All Nonfiction Bullying Books Academic Author Interviews Celebrity interviews College Articles College Essays Educator of the Year Heroes Interviews Memoir Personal Experience Sports Travel & CultureAll Opinions Bullying Current Events / Politics Discrimination Drugs / Alcohol / Smoking Entertainment / Celebrities Environment Love / Relationships Movies / Music / TV Pop Culture / Trends School / College Social Issues / Civics Spirituality / Religion Sports / Hobbies
- Summer Guide
- College Guide
- Author Interviews
- Celebrity interviews
- College Articles
- College Essays
- Educator of the Year
- Personal Experience
- Travel & Culture
- Current Events / Politics
- Drugs / Alcohol / Smoking
- Entertainment / Celebrities
- Love / Relationships
- Movies / Music / TV
- Pop Culture / Trends
- School / College
- Social Issues / Civics
- Spirituality / Religion
- Sports / Hobbies
- Community Service
- Letters to the Editor
- Pride & Prejudice
- What Matters
Children's Concerts MAG
"This is good, Daddy," I said, mouth full, face covered with creme and powdered sugar.
"How can you tell? It looks like you completely missed your mouth," my father teased.
We were sitting in a doughnut shop in Philadelphia on a bitter-cold Saturday morning.
"Are you ready?" he asked after my hands and face are cleaned up.
I jumped off the stool, buttoned up my winter coat, and took my dad's gloved hand. We walked out the door toward the Academy of Music.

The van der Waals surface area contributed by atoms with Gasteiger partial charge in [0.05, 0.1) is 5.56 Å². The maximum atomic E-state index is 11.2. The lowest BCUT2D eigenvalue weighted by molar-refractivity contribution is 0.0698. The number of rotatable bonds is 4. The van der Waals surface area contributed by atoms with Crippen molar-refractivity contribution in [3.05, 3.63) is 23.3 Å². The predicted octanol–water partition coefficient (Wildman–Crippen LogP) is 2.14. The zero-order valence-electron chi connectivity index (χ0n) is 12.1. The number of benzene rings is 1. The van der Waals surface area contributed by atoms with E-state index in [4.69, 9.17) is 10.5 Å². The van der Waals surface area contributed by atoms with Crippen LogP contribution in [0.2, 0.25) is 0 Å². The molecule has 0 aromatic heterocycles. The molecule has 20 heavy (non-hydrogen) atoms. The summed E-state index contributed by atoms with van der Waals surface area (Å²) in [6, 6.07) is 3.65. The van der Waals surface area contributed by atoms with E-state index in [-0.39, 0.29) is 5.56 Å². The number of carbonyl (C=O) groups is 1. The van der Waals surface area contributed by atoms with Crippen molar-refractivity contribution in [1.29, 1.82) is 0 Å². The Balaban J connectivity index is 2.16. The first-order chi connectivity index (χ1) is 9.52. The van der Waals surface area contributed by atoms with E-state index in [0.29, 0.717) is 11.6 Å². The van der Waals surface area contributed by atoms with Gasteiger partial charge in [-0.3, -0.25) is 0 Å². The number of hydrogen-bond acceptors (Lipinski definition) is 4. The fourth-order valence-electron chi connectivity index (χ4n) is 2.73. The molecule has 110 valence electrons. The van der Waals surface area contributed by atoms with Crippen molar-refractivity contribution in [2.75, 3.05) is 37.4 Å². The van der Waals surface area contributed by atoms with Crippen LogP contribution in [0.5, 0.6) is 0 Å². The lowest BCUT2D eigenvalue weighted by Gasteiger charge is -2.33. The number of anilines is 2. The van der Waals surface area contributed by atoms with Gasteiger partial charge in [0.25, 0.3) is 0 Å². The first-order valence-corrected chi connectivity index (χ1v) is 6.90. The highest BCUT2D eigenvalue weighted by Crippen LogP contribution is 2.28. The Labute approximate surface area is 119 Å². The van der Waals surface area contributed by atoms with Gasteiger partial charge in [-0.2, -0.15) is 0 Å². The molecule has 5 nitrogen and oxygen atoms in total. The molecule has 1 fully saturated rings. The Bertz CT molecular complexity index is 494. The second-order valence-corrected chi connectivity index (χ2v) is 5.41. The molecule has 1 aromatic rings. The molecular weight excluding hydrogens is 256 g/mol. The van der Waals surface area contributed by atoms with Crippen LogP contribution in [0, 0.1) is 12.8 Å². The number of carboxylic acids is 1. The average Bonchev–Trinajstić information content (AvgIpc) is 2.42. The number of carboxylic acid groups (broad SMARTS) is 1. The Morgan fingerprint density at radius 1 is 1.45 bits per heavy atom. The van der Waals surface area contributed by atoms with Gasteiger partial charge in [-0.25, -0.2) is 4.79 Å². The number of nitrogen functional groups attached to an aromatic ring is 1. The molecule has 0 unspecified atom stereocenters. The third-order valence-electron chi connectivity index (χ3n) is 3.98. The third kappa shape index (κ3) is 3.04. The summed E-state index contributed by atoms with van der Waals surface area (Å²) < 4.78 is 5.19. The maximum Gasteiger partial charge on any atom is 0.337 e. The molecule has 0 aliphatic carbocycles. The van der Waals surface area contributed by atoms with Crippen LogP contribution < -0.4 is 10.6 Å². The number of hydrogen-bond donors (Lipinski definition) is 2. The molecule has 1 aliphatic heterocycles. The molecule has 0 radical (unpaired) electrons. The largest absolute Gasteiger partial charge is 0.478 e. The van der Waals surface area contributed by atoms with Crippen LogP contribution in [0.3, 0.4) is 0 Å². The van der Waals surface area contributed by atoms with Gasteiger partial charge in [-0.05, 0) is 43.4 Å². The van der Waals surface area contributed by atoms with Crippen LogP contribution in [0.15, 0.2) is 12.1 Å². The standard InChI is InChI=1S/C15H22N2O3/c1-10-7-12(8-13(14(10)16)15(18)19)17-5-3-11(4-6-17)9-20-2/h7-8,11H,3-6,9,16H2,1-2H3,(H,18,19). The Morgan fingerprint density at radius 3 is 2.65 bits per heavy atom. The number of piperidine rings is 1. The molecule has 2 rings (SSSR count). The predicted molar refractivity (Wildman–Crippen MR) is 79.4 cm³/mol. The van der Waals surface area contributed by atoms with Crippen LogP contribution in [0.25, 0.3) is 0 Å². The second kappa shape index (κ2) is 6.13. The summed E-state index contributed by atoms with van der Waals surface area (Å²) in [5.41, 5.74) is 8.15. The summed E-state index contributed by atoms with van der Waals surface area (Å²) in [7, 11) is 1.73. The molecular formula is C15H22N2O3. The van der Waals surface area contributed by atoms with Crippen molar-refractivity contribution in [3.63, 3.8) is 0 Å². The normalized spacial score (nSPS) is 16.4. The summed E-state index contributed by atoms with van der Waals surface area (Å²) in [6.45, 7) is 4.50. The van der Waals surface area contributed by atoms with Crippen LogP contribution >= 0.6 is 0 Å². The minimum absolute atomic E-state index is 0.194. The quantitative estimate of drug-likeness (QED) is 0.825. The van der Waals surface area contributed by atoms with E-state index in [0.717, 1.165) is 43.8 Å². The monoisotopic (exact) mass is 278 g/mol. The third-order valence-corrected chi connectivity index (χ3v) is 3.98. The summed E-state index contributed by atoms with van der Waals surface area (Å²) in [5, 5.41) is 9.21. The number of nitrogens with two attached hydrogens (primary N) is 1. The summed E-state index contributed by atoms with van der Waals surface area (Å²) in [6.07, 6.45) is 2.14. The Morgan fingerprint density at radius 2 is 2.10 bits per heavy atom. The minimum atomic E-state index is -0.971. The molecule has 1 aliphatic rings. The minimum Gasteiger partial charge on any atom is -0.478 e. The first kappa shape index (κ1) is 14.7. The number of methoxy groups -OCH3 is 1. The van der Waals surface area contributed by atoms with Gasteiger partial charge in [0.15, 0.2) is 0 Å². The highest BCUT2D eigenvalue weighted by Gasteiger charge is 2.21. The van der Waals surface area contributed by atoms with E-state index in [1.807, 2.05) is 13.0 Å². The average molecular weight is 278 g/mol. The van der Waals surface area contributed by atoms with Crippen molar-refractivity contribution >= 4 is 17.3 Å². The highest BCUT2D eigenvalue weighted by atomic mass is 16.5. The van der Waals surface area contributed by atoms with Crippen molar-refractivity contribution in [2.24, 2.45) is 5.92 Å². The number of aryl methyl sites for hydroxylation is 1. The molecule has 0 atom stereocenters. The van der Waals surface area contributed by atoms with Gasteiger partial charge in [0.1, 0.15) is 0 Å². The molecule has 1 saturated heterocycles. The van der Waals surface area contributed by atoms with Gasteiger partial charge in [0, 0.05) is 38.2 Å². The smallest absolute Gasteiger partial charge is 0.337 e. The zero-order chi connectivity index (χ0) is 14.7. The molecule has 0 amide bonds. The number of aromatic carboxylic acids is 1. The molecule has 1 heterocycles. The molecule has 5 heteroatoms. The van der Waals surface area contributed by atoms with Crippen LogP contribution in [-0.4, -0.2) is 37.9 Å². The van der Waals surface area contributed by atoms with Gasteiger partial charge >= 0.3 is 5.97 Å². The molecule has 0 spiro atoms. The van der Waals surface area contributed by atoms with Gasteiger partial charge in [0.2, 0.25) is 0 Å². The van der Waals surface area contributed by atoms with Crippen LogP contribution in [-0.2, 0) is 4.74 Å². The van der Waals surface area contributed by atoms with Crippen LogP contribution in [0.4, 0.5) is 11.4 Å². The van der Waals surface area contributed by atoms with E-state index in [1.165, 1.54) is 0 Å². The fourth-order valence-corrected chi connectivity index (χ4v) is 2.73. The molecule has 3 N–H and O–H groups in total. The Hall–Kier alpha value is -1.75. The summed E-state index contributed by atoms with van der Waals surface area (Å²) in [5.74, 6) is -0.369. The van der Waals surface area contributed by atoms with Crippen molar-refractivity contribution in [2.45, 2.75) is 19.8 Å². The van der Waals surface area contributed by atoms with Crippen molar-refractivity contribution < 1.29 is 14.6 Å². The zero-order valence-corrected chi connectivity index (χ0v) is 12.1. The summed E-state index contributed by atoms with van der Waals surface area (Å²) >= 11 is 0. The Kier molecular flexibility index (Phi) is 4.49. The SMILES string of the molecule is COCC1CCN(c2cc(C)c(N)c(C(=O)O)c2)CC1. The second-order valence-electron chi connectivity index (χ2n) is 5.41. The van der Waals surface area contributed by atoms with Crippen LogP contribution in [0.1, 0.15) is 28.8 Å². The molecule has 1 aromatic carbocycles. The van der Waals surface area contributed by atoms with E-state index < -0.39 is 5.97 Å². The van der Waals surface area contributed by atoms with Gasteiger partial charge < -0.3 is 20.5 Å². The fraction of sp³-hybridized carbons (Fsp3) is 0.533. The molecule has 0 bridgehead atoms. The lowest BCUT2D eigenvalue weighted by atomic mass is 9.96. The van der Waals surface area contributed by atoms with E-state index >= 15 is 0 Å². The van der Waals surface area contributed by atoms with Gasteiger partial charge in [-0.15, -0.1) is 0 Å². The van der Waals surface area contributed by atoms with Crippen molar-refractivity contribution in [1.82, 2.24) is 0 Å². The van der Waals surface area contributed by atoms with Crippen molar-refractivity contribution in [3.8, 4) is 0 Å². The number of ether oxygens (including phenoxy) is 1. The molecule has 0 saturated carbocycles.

After what seemed like hours of slipping and sliding, we finally came to the building with candles instead of street lights. Dad bought steamy-hot soft pretzels and we struggled up the icy steps.
It was warmer in the Academy, but loud. We were seated under the balcony and old people in red suits kept telling me not to eat inside.
After we found our seats and got settled, my grandpa Maresh came from backstage to visit.
"Hi, Gampa," I said.
"Hello, Leslie. Will you watch
"Uh-huh. Good yuck, Gampa."
"Thank you. Ann Louise and Johnny should arrive soon," he said with a wink. We waved good-bye.
My cousins Ann Louise and Johnny came later; after the concert was half over, and after I had fallen asleep in my father's lap.
I still go to those Children's Concerts. Still hold my dad's hand. Still get soft pretzels. Still eat in front of those annoying ushers. And still expect Ann and John to come on time for once.
Only now the donut shop is a bank. The city blocks seem to fly by. And my grandpa Maresh's bass playing is only a faint memory in my head.
Now, I save my dreams for the ride home. c